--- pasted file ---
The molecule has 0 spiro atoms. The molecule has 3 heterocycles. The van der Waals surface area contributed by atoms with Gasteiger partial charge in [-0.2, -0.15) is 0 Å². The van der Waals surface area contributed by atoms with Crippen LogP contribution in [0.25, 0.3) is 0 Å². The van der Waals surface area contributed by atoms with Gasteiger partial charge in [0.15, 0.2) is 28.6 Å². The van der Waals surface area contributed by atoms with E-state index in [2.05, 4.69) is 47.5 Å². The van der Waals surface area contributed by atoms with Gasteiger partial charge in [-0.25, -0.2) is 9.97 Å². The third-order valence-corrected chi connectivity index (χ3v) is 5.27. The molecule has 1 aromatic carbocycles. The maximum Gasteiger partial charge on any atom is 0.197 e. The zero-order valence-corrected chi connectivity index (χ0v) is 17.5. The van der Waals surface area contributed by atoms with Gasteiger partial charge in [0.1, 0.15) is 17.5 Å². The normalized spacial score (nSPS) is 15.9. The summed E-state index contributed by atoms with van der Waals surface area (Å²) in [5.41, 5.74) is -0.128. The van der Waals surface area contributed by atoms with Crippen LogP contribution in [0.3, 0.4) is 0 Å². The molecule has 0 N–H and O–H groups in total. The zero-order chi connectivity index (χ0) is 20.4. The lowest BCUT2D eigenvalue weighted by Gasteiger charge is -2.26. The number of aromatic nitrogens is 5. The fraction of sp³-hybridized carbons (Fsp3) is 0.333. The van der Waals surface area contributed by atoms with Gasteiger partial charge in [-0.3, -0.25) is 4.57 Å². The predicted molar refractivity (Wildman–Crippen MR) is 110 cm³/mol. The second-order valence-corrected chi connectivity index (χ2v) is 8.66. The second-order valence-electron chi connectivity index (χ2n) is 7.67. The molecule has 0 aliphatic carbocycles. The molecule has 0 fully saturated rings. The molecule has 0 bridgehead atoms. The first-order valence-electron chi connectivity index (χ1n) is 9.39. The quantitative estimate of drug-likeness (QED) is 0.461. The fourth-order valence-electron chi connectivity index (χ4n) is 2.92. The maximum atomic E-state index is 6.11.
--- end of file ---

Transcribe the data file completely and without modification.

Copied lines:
The molecule has 0 spiro atoms. The molecule has 3 heterocycles. The van der Waals surface area contributed by atoms with Gasteiger partial charge in [-0.2, -0.15) is 0 Å². The van der Waals surface area contributed by atoms with Crippen LogP contribution in [0.25, 0.3) is 0 Å². The van der Waals surface area contributed by atoms with Gasteiger partial charge in [0.15, 0.2) is 28.6 Å². The van der Waals surface area contributed by atoms with E-state index in [2.05, 4.69) is 47.5 Å². The van der Waals surface area contributed by atoms with Gasteiger partial charge in [-0.25, -0.2) is 9.97 Å². The third-order valence-corrected chi connectivity index (χ3v) is 5.27. The molecule has 1 aromatic carbocycles. The maximum Gasteiger partial charge on any atom is 0.197 e. The zero-order valence-corrected chi connectivity index (χ0v) is 17.5. The van der Waals surface area contributed by atoms with Gasteiger partial charge in [0.1, 0.15) is 17.5 Å². The normalized spacial score (nSPS) is 15.9. The summed E-state index contributed by atoms with van der Waals surface area (Å²) in [5.41, 5.74) is -0.128. The van der Waals surface area contributed by atoms with Crippen LogP contribution in [0.3, 0.4) is 0 Å². The molecule has 0 N–H and O–H groups in total. The zero-order chi connectivity index (χ0) is 20.4. The lowest BCUT2D eigenvalue weighted by Gasteiger charge is -2.26. The number of aromatic nitrogens is 5. The fraction of sp³-hybridized carbons (Fsp3) is 0.333. The van der Waals surface area contributed by atoms with Gasteiger partial charge in [-0.3, -0.25) is 4.57 Å². The predicted molar refractivity (Wildman–Crippen MR) is 110 cm³/mol. The second-order valence-corrected chi connectivity index (χ2v) is 8.66. The second-order valence-electron chi connectivity index (χ2n) is 7.67. The molecule has 0 aliphatic carbocycles. The molecule has 0 fully saturated rings. The molecule has 0 bridgehead atoms. The first-order valence-electron chi connectivity index (χ1n) is 9.39. The quantitative estimate of drug-likeness (QED) is 0.461. The fourth-order valence-electron chi connectivity index (χ4n) is 2.92. The maximum atomic E-state index is 6.11.